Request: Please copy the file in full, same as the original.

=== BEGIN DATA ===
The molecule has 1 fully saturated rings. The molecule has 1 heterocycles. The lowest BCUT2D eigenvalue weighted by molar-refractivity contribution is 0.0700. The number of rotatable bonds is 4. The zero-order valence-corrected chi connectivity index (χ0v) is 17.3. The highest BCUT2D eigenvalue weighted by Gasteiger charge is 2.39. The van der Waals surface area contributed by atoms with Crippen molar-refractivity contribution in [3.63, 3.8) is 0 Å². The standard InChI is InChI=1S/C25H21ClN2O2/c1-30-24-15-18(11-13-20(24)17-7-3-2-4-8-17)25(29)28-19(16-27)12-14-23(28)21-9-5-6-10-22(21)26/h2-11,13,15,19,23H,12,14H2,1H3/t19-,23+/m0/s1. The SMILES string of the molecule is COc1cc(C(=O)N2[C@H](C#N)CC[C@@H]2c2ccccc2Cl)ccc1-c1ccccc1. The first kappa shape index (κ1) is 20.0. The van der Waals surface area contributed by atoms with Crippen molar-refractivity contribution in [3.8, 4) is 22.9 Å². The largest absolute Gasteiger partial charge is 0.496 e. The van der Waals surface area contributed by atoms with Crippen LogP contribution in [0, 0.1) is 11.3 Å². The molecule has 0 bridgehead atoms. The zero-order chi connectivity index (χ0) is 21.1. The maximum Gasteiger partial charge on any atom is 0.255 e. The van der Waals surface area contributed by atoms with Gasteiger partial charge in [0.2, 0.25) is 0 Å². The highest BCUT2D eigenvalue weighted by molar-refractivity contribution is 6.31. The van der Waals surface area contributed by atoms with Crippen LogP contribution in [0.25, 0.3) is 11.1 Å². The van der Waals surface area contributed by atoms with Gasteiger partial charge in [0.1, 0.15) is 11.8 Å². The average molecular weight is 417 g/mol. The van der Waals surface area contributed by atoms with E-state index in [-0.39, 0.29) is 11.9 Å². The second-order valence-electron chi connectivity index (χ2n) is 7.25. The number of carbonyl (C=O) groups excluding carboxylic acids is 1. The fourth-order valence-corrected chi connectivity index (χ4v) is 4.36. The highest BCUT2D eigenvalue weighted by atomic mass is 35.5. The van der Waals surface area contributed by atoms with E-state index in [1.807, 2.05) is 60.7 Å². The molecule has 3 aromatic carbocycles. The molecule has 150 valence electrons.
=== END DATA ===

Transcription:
The molecule has 1 fully saturated rings. The molecule has 1 heterocycles. The lowest BCUT2D eigenvalue weighted by molar-refractivity contribution is 0.0700. The number of rotatable bonds is 4. The zero-order valence-corrected chi connectivity index (χ0v) is 17.3. The highest BCUT2D eigenvalue weighted by Gasteiger charge is 2.39. The van der Waals surface area contributed by atoms with Crippen molar-refractivity contribution in [3.63, 3.8) is 0 Å². The standard InChI is InChI=1S/C25H21ClN2O2/c1-30-24-15-18(11-13-20(24)17-7-3-2-4-8-17)25(29)28-19(16-27)12-14-23(28)21-9-5-6-10-22(21)26/h2-11,13,15,19,23H,12,14H2,1H3/t19-,23+/m0/s1. The SMILES string of the molecule is COc1cc(C(=O)N2[C@H](C#N)CC[C@@H]2c2ccccc2Cl)ccc1-c1ccccc1. The first kappa shape index (κ1) is 20.0. The van der Waals surface area contributed by atoms with Crippen molar-refractivity contribution in [3.8, 4) is 22.9 Å². The largest absolute Gasteiger partial charge is 0.496 e. The van der Waals surface area contributed by atoms with Crippen LogP contribution in [0, 0.1) is 11.3 Å². The molecule has 0 bridgehead atoms. The zero-order chi connectivity index (χ0) is 21.1. The maximum Gasteiger partial charge on any atom is 0.255 e. The van der Waals surface area contributed by atoms with Gasteiger partial charge in [0.2, 0.25) is 0 Å². The highest BCUT2D eigenvalue weighted by molar-refractivity contribution is 6.31. The van der Waals surface area contributed by atoms with Crippen LogP contribution in [0.25, 0.3) is 11.1 Å². The van der Waals surface area contributed by atoms with Gasteiger partial charge in [0.1, 0.15) is 11.8 Å². The average molecular weight is 417 g/mol. The van der Waals surface area contributed by atoms with E-state index in [-0.39, 0.29) is 11.9 Å². The second-order valence-electron chi connectivity index (χ2n) is 7.25. The number of carbonyl (C=O) groups excluding carboxylic acids is 1. The fourth-order valence-corrected chi connectivity index (χ4v) is 4.36. The highest BCUT2D eigenvalue weighted by atomic mass is 35.5. The van der Waals surface area contributed by atoms with E-state index in [1.807, 2.05) is 60.7 Å². The molecule has 3 aromatic carbocycles. The molecule has 150 valence electrons.